The Newly Published Soybean Genome and Fractionation

Here’s the key statistic: The maize genome paper estimated that roughly a quarter of maize genes are currently retained as duplicate pairs from maize’s whole genome duplication, while the soybean paper estimates just over half of soybean genes are similarly retained after soybean’s (apparently slightly older) duplication. <– had it buried at the end of this, but figured it’d be more fun to start out with something cool.

But first of all, let’s do this the right way this time. Here’s the paper in Nature describing the soybean genome. Here’s one of the places you can download the entire sequence from. Hopefully that establishes, beyond a reasonable doubt, that the soybean genome has, in fact, been published. (more…)

Strawberry Genome Sequenced (Correction included)

After already needing to correct this post, I must now invalidate the whole thing. Seems I’ve been taken in by a premature press release that was turned into reliable sounding articles on news sites and was then picked up by blogs like mine that took the those sites to be credible sources. It’s a big mess. ::sigh::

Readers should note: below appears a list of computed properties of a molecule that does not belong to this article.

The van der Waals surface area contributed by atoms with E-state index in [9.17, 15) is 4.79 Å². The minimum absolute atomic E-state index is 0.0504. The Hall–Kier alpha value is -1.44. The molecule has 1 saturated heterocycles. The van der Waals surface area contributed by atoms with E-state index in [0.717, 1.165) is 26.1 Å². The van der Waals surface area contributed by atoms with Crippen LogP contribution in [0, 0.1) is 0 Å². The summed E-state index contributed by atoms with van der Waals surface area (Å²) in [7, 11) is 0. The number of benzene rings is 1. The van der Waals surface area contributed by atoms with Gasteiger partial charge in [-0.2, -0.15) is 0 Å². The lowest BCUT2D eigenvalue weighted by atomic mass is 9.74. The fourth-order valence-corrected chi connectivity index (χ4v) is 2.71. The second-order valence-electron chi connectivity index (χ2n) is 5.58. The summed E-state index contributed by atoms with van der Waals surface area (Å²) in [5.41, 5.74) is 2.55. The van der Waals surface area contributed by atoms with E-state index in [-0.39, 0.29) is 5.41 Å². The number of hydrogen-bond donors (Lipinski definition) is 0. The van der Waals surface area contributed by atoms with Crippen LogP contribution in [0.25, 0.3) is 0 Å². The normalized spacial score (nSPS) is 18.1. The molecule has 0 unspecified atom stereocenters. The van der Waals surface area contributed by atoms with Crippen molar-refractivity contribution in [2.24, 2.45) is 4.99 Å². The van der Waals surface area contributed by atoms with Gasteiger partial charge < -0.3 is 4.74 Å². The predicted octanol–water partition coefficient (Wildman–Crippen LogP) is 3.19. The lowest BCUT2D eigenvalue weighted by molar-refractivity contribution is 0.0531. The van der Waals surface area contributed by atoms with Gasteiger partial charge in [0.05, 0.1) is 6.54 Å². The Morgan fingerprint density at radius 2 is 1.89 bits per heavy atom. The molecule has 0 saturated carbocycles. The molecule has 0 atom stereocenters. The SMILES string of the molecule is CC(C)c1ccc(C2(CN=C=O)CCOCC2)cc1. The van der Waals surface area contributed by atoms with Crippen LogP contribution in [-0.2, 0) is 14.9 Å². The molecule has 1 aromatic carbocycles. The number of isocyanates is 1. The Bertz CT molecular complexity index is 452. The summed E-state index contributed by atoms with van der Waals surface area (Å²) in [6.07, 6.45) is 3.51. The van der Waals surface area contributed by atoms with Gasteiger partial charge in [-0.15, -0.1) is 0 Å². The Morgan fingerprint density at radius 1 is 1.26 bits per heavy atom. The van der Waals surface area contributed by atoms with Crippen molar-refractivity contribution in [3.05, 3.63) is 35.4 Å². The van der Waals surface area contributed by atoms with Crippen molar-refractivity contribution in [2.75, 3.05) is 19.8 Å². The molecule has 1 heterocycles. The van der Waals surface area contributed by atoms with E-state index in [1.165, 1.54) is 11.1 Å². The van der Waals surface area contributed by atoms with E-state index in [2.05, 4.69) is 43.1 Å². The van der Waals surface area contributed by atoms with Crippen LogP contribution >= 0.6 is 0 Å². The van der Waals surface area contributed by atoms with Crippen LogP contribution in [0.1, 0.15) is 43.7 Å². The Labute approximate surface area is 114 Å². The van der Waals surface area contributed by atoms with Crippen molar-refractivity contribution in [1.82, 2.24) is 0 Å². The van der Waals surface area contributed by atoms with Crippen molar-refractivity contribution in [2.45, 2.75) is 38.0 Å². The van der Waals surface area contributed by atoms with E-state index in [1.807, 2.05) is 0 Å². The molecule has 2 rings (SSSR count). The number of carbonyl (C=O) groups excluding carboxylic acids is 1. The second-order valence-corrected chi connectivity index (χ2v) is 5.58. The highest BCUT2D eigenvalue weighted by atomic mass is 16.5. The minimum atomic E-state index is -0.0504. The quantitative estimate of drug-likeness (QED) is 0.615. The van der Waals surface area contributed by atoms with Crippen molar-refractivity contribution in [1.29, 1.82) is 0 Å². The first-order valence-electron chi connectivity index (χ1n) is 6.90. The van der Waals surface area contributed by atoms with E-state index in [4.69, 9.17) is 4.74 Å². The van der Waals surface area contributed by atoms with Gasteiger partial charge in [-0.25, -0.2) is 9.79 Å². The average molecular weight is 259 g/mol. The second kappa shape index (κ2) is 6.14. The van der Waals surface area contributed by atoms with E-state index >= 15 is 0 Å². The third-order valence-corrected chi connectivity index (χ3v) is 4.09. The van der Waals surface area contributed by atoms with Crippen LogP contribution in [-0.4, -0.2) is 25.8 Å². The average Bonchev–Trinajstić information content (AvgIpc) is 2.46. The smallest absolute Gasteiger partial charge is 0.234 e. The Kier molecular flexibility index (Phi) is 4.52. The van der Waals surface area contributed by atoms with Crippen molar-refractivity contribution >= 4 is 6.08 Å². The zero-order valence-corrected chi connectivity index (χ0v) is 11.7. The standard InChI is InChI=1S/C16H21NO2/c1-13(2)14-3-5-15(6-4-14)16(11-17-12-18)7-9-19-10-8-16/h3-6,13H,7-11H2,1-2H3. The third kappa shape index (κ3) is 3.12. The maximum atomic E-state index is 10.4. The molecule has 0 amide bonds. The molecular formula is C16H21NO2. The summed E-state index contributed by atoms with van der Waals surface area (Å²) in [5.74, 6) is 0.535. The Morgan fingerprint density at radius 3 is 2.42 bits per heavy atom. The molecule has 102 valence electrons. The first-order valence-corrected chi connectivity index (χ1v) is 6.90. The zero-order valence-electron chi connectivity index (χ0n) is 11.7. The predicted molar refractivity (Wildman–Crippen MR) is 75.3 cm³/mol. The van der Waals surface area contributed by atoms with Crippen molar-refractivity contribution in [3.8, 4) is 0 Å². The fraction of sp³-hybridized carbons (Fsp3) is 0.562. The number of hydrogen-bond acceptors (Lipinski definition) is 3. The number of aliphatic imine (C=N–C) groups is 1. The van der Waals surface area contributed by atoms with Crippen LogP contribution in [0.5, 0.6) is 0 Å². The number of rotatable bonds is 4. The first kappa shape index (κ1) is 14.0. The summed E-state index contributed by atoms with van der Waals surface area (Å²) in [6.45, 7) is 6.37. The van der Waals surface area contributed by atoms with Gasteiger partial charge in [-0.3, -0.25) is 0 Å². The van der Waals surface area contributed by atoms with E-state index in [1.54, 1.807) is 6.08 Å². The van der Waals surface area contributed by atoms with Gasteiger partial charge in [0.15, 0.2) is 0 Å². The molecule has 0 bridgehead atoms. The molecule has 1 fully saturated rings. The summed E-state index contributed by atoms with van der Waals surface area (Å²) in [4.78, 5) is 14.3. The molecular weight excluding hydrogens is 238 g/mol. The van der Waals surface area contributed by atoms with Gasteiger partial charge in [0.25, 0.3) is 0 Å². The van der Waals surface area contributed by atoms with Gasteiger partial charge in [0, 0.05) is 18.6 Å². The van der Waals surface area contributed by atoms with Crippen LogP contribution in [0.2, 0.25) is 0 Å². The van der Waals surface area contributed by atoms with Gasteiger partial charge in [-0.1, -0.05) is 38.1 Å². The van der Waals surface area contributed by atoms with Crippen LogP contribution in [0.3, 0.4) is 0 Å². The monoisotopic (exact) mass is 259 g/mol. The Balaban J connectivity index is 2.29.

Among the many things I’m currently missing at the Plant and Animal Genome conference, in addition to an update on the banana genome I’ve just learned (thanks to Mary over at OpenHelix) that the sequencing of the woodland strawberry genome has been completed!

I don’t know yet if the sequence has been released to the public yet. Either way I can’t find the sequence so I can’t yet comment on the quality of the sequence, or any ancient duplications in the lineage (though we already know it must share the ancient hexaploidy of the rosids, possible all eudicots).

Wild diploid strawberry (left) and domesticated octoploid strawberry (right)

What we do know is that modern domesticated strawberries are octoploid, the result of two recent whole genome duplications, but the woodland strawberry doesn’t have any duplications modern enough to be obvious from cytogenetics, visually looking at chromosomes.

Sequencing a genome is a complicated process but it started out with the work of Janet Slovin, a USDA scientist who created the inbred line* used in sequencing and seems to be the front woman from the project (Janet was kind enough to comment and point out the original article was misleading on this point, check out the link she included as well!), she’s quoted in the linked article.
And if you know how I can get my hands on the sequence please PLEASE, drop me a line at jcs98 (at) jamesandthegiantcorn (dot) com.